One of the biggest fish still absent in the US legal sports betting scene, Texas has started the ball rolling toward their own legalized platform. Texas has long been considered a longshot to launch legal sports wagering but apparently the available data in participating jurisdictions combined with the rash of states that are welcoming legalization has sparked a discussion about how the Lone Star State can benefit.
Discussion on Bill HB 2070 has been ongoing to the delight of sports betting proponents in Texas. Lawmakers’ seriousness toward legalization is best demonstrated by the 10+ hours of discussion on the topic Wednesday among the Texas House Committee on State Affairs. Rep. Dan Huberty has spearheaded the talks and has gotten further than most legislators and industry insiders thought was possible at this point in time.
“It’s in the best interest for Texas to implement a strict regulatory policy about this. It’s already happening. People acknowledge it’s already happening. And so, we want to make sure that it’s transparent, is trustworthy, that’s got integrity to it, and it will generate additional funding for the state of Texas,” Huberty said.
What Bill HB 2070 says
Bill HB 2070 is fairly expansive by nature. It would pave the way for both retail and mobile betting in Texas and would allow professional teams to be licensed operators. A legal sports betting platform would be taxed at 10% and have a 7% hold. Under the plan, bets on college sports will be permitted.
It is estimated that legal sports betting will bring state and local coffers approximately $40 million annually in revenues upon maturity. That funding has already been earmarked for lacking educational programs in the state including the 2,813 public schools and 427 private schools.
“Gambling is here. This bill will do two things. It will legalize and regulate monies that come into the state from sports betting and as many of you know, I have fought very hard for special education revenue specifically and monies would go into that and the general education fund,” said Huberty. “Currently, the bill includes the best provisions from other states are doing. I will say this, the agreed-upon language in the bill provides a safe and competitive environment amongst all that will be involved.”
The state’s Sports Betting Alliance, consisting of professional sports teams and sports betting operators within the state sees a legal sports platform as a way to take advantage of the roughly $5.6 billion that is spent annually by Texas residents with unregulated and offshore sportsbooks.
Along with the impressive projected revenue totals that a legal sports betting platform would bring, it isn’t lost on Texas lawmakers just how many neighboring states have or are in the process of a legalized sports betting platform.
Arizona, New Mexico, Louisiana, and Arkansas have already OK’d sports betting in their jurisdictions and Louisiana has gone as far as a Constitutional Amendment with designs on launching their own platform sometime this year. Dan Huberty in his opening remarks on the House Floor mentioned that billions of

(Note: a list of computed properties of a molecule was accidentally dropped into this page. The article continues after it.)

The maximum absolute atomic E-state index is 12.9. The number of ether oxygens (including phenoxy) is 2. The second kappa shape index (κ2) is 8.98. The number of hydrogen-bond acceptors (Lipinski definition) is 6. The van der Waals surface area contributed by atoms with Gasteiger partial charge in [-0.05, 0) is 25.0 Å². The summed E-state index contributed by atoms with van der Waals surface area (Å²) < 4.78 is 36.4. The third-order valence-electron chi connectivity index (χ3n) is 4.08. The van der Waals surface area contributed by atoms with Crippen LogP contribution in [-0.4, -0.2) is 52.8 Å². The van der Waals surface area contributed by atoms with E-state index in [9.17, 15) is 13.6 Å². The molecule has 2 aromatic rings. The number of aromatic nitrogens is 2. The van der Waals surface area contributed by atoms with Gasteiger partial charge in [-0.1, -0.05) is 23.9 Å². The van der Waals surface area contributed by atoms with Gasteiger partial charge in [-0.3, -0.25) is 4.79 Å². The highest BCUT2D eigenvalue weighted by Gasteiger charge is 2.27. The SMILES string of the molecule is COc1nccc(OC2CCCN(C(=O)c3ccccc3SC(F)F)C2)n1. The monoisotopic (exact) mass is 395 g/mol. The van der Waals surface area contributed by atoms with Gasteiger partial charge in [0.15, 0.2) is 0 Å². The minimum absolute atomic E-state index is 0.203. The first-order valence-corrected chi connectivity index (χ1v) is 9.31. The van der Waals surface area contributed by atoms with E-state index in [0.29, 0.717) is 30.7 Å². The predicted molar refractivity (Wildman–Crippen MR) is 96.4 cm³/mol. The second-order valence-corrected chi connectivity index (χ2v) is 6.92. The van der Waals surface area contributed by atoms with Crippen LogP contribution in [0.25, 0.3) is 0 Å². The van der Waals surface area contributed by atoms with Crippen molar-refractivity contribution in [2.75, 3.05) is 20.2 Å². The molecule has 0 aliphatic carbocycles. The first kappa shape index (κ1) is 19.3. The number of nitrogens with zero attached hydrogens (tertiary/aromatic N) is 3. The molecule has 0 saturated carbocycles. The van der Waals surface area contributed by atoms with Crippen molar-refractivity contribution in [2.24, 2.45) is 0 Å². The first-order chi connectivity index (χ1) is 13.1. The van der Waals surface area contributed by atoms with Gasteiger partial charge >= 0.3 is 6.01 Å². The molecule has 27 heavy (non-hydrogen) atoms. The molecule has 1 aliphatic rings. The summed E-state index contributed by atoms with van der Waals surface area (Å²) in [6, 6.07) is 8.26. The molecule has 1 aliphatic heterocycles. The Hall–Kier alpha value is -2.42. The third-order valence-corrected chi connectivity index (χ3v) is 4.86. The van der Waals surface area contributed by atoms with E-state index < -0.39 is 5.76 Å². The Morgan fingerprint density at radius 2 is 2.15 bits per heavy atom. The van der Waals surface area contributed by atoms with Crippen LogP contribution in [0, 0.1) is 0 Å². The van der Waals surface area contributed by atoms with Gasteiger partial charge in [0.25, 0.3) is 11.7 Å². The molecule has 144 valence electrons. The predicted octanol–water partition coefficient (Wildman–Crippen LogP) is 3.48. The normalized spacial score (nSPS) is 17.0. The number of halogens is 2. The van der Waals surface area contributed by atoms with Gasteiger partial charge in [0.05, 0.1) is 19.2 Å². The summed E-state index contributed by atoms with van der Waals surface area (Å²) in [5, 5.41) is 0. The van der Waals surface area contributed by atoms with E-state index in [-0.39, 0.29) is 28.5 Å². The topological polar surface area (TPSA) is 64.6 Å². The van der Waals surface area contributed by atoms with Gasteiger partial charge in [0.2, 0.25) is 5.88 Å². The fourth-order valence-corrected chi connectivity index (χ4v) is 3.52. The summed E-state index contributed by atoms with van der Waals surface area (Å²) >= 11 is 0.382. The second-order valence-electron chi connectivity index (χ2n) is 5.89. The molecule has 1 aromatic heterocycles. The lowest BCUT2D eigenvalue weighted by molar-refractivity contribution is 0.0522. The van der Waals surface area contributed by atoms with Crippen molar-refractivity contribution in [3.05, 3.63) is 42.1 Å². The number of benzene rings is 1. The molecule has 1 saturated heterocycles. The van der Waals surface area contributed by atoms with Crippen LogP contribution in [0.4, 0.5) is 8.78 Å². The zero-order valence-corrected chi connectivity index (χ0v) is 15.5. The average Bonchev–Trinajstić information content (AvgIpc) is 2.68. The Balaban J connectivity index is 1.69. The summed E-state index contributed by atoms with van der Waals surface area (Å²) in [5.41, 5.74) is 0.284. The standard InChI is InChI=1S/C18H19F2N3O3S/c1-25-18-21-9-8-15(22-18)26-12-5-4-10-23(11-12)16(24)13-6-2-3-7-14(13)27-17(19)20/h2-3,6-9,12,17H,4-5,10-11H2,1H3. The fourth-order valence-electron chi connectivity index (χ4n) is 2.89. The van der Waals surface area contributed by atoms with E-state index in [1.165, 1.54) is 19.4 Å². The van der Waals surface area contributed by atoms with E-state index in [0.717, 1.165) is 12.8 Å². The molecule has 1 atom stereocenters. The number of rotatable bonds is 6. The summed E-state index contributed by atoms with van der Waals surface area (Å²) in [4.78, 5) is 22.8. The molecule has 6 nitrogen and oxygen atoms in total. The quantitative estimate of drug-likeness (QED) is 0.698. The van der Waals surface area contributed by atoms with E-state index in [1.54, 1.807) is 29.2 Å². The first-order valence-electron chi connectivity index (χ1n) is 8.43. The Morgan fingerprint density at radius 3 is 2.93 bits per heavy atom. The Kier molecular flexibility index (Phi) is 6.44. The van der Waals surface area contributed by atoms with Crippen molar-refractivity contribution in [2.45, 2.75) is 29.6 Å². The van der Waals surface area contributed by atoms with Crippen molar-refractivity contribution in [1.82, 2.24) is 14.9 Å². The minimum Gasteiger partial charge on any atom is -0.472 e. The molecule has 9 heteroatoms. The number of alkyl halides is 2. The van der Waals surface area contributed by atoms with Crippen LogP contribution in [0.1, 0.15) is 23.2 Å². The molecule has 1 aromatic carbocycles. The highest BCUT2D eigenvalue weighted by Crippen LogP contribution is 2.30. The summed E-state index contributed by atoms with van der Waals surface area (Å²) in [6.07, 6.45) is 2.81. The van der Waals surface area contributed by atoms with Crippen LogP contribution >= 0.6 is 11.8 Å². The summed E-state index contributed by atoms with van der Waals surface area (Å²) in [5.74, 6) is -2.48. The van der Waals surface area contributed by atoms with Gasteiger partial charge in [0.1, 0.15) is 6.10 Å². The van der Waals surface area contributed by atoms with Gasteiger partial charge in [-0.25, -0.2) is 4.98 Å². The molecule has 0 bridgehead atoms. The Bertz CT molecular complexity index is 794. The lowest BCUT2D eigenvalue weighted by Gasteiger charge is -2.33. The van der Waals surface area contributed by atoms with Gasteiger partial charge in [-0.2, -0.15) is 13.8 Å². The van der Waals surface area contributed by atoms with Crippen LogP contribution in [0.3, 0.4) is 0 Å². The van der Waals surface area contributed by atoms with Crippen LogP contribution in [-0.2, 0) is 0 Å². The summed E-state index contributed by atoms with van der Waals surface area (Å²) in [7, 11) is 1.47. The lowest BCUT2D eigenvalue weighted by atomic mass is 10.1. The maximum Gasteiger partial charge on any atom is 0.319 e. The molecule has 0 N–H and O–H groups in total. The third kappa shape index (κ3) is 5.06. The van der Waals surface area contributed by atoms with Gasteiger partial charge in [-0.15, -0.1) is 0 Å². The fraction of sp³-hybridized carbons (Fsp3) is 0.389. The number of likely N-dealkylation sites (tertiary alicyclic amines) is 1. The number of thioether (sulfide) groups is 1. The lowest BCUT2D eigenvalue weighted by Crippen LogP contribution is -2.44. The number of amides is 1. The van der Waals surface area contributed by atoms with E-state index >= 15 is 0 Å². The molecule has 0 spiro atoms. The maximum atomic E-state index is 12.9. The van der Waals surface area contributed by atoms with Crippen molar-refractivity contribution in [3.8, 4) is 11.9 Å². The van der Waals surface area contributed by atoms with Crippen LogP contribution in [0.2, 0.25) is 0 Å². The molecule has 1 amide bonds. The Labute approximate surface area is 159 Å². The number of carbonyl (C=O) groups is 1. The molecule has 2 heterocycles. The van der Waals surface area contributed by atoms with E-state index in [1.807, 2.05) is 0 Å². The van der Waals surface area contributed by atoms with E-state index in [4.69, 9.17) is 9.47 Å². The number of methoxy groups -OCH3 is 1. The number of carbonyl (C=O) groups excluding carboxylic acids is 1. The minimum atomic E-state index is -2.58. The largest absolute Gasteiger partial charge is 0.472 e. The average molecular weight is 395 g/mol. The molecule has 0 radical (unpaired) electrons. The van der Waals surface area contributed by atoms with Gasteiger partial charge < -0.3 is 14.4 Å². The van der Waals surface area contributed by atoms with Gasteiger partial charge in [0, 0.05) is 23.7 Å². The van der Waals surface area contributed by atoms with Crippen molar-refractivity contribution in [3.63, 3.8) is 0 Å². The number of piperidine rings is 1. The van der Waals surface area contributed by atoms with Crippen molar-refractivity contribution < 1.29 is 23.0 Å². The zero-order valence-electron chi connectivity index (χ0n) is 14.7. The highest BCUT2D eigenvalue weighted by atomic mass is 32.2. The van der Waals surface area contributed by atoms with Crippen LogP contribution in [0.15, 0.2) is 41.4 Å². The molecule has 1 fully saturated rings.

dollars were already “flowing out of the state for gambling” and boldly questioned how many of his colleagues ever placed a legal bet, in Las Vegas and elsewhere.
26 states plus Puerto Rico and the District of Columbia have legalized sports betting already and Texas lawmakers certainly don’t appear interested in being left out of the revenue generating party. Texas’ sports teams including the Dallas Cowboys, the Houston Texans, the Texas Rangers, Houston Astros, Houston Rockets, Dallas Mavericks and Dallas Stars among others have also spoken up in support of a robust legal sports betting scene.
The Tough Road Ahead
Despite conversation happening in Texas with regard to a legal sports betting platform, the idea still faces a tough road ahead. Perhaps most importantly is the traditional and well-known reluctance of Lt. Gov. Dan Patrick to bring legal sports betting to his state. He is arguably the most important governmental figure to convince of the merits of such a platform.
There are also some legislative hurdles in the way. Lawmakers have until May 31 to draft, debate and pass any ideas before their 2021 session adjourns. It is not a whole lot of time for a state new to the idea of legalization. On top of that, there is the fact that the Texas legislature only meets in odd-numbered years, meaning that if nothing is passed by May, the idea won’t even be heard again until 2023.
Texas’ Indian tribes still have to be consulted and they could also pose a big threat to the state lawmakers’ desire of getting something done quickly. After all, state-wide legal betting would cut into the business of existing legal betting entities like the Kickapoo Traditional Tribe of Texas’ casino in Eagle Pass.
Legal sports betting wasn’t even in the Lone Star State conversation a few months ago. So, it is a tad tough to know what to make of Texas’s push to launch their own platform. Time doesn’t seem to be on the side of the proponents, but momentum just may be.
This isn’t the last we hear of Texas’s desire to launch. Stay tuned!